September 13, 2022
Subcompact optics-ready carry pistols are one of the best-selling firearms, and SIG’s new-for-’22 Romeo Zero Elite might be the best reflex optic available for today’s micro-compact pistols. As you might expect, the Elite version is similar in many ways to the original Romeo Zero, which was already an outstanding optic, but the Elite receives several noteworthy upgrades that make it a standout in its class.
“The Romeo Zero Elite takes the innovation of the award-winning Romeo Zero to the next level with premium features, beginning with a glass lens for unmatched clarity, scratch-resistance, and a distortion-free picture,” says Andy York, president of SIG Sauer Electro-Optics. The new Elite model is available with a three-m.o.a. dot as well as a new reticle option that features a two-m.o.a. center dot and a 32-m.o.a. circle. The dot/circle combo is designed to offer maximum precision for longer shots and a large, easy-to-see aiming point for close, fast shots.
One of the other notable upgrades to the new Elite optic is a high-tech polymer housing that resists shock and protects the optic from damage. According to York, the new housing features an all-new carbon-infused construction and is more rugged, promising category-leading drop protection. A hardened steel shroud is also included, and it provides more protection against damage. The Elite reflex sight comes with SIG’s TAP (Touch-Activated Programming) that allows the shooter to adjust brightness settings and reticle options by simply tapping on the optic. To initiate TAP, hold the brightness button for three seconds until the reticle blinks slowly. Once it does, you can tap anywhere on the optic to raise brightness settings.
Once the optic reaches the highest of its eight brightness settings, it will begin to toggle down through the brightness settings. Once you have the desired brightness setting, don’t touch the Elite for five seconds. This allows the setting to be stored. To save battery life, all SIG Romeo Zero optics are equipped with MOTAC motion activation that automatically powers down the optic when no motion is detected and activates the optic when it is moved. When you draw your pistol and MOTAC activates the optic, the reticle will automatically return to the most recent brightness level.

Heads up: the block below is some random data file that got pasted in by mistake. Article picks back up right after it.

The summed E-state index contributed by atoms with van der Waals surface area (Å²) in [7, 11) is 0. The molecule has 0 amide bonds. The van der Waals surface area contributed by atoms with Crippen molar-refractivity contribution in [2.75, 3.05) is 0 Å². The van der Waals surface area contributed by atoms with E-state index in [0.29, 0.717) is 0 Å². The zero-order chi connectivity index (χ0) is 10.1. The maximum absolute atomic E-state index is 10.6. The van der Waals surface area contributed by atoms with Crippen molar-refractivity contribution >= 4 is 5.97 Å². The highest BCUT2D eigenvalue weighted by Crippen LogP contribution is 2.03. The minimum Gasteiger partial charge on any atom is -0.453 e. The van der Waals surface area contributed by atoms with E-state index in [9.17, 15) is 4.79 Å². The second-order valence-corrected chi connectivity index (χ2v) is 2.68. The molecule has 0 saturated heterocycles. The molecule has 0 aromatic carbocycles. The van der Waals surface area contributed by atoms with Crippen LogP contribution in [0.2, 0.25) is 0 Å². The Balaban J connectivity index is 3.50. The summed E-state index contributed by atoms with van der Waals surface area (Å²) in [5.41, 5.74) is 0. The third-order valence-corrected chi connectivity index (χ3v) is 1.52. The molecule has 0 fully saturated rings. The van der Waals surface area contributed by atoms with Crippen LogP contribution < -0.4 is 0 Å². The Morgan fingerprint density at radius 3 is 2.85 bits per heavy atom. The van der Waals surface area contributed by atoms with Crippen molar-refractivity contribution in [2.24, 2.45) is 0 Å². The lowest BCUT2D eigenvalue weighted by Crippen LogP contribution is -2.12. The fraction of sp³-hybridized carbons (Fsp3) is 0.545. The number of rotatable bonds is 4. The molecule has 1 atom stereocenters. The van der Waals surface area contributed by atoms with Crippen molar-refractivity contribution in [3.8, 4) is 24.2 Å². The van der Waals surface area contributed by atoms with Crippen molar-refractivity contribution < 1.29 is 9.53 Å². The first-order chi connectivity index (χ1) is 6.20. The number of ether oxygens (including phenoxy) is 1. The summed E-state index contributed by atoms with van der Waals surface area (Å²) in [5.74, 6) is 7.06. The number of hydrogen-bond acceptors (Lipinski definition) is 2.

TAP can also be used to toggle between reticle options with the circle/dot version of the Elite optic, allowing you to use the 32-m.o.a. outer dot, the two-m.o.a. inner dot, or both. If you’d prefer not to use the TAP feature, you can make adjustment settings using the brightness button that is tucked away under the shroud and just behind the lens. Adjusting windage and elevation is simple with the Romeo Zero Elite. The windage adjustment screw is located on the left rear side of the optic, and the elevation screw adjustment is located within the notch of the optic’s integral rear sight. Both screws are adjusted using the provided Allen wrench.
The Romeo Zero Elite uses the popular Shield RMSc/J-point footprint common to most subcompact optics-ready pistols. And in a change from the original, while that sight wouldn’t work with the Springfield Hellcat due to a lack of thread engagement, the Romeo Zero Elite includes mounting screws that are compatible with the Hellcat OSP as well as other optics-ready pistols with the same footprint. Naturally, the Romeo Zero Elite functions perfectly with SIG’s P365 series guns.